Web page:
While I’m sure all politicians are guilty of this at one time or another, they are also still human. Dick Cheney, is also still a human being. Human beings have emotion, they feel sadness, anger, guilt, and fear. Some feel it less than others, and some hide their emotions better, but all humans feel them to some degree. But Vice gives Cheney little room to emote, and by the time some humanity is brought to the character, the movie has spent so long telling you that he’s a monster that the reality of the Vice President feels lost.
Needs More Nuance
This film will try to tell you that it’s as accurate as possible and that it is factual, not biased. However, Adam McKay’s deep hatred of Cheney and his legacy causes the film to trip over itself a little bit. Subtlety goes out the window as the director presents one potential side of what happened and then tries to force feed that viewpoint to the audience. McKay uses a clever narrative structure and a healthy amount of meta discussion to try to distract from the palpability of opinion in a “factual” film.
I am not taking a stance on whether McKay’s viewpoint is correct or incorrect, but his personal bias is placed before the plot, narrative, or characters themselves. While McKay is not physically or verbally present in the film, the director lurks at the edge of each scene interjecting heavily into what the audience should be feeling or thinking.
When Adam McKay isn’t stepping all over himself, Vice works beautifully. The performances are all inspired and well-done. In particular, it’s easy to forget that the real George W. Bush and Dick Cheney aren’t actually in the film. Christian Bale and Sam Rockwell’s performances are incredibly spot on, despite McKay’s personal biases found in the dialogue. While the characters suffer script-wise, the actors and actresses bring them to the screen immaculately.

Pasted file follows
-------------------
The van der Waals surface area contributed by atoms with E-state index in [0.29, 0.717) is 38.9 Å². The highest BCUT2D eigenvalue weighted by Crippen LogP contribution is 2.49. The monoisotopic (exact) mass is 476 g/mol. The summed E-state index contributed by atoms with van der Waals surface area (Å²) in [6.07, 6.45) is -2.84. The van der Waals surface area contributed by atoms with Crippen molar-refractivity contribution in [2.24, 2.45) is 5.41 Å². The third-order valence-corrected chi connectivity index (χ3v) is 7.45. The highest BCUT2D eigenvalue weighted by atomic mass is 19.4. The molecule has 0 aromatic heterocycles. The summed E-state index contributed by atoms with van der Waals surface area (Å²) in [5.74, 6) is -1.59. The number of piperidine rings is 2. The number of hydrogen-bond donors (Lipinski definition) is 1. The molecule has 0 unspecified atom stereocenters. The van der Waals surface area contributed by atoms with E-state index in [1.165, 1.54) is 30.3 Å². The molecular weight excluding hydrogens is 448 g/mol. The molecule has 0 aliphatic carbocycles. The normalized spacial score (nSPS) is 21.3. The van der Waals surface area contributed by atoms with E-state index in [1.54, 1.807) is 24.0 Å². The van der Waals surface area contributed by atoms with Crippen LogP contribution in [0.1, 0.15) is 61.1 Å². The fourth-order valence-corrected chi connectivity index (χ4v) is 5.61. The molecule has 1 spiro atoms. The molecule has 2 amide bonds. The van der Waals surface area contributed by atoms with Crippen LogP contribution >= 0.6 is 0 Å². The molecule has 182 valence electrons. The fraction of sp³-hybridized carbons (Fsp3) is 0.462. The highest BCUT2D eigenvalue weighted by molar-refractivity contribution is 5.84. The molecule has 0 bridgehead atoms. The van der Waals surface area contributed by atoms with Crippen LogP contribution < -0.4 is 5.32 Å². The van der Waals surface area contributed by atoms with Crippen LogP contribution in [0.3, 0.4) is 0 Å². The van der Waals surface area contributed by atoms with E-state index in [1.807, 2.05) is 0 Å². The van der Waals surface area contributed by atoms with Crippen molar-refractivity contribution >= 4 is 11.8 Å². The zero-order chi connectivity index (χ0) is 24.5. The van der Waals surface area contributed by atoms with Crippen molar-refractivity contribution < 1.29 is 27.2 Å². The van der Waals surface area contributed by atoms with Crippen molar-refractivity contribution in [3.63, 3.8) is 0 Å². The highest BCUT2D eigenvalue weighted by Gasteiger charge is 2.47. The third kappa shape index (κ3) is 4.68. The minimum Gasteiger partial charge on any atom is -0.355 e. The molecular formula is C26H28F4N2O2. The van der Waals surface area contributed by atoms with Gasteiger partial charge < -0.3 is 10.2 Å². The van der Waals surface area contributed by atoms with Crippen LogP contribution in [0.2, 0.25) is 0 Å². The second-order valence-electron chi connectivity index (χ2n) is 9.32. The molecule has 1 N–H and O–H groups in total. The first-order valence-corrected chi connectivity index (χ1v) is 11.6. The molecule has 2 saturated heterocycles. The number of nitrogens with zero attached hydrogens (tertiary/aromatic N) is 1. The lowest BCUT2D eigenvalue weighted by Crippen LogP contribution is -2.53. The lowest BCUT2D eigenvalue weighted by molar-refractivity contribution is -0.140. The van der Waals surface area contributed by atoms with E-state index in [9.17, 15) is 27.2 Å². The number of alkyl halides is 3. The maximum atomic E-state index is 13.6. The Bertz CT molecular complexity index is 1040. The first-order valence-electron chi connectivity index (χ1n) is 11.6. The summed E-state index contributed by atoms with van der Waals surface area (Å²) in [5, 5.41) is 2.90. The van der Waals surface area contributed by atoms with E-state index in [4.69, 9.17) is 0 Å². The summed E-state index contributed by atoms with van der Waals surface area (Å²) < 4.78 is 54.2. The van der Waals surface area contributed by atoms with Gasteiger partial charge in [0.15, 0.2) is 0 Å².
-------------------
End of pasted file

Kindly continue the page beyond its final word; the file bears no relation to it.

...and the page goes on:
The film also has a very unique biopic style that makes it stand out from most of its film equivalents. Adam McKay’s particular comedic style functions really well in the terms of the films narrative. By blending meta humor and fourth-wall breaking within the context of a “real-life” story, McKay keeps the audience engaged and entertained throughout.
This film is really well-done. However, it is greatly set back by the director’s intended message. Rather than letting Cheney’s life play out in the more than capable hands of Christian Bale, Adam McKay relies too heavily on his own voice to support his own personal biases and beliefs. Regardless of whether these beliefs are fact or fiction, they heavily disrupt the flow of the film.
The performances are inspired, the story is larger than life, and Vice manages to stick out amid the current storm of December blockbusters. While it doesn’t quite hold up to The Big Short, Vice ensures that Adam McKay has a future in politically charged biopics. The director doesn’t quite have the commentary craft mastered to the same level as Jordan Peele, Boots Riley, or Spike Lee, but he’s definitely carving his own niche within that market.
Thank you for reading! What are you thoughts on Vice? Comment down below!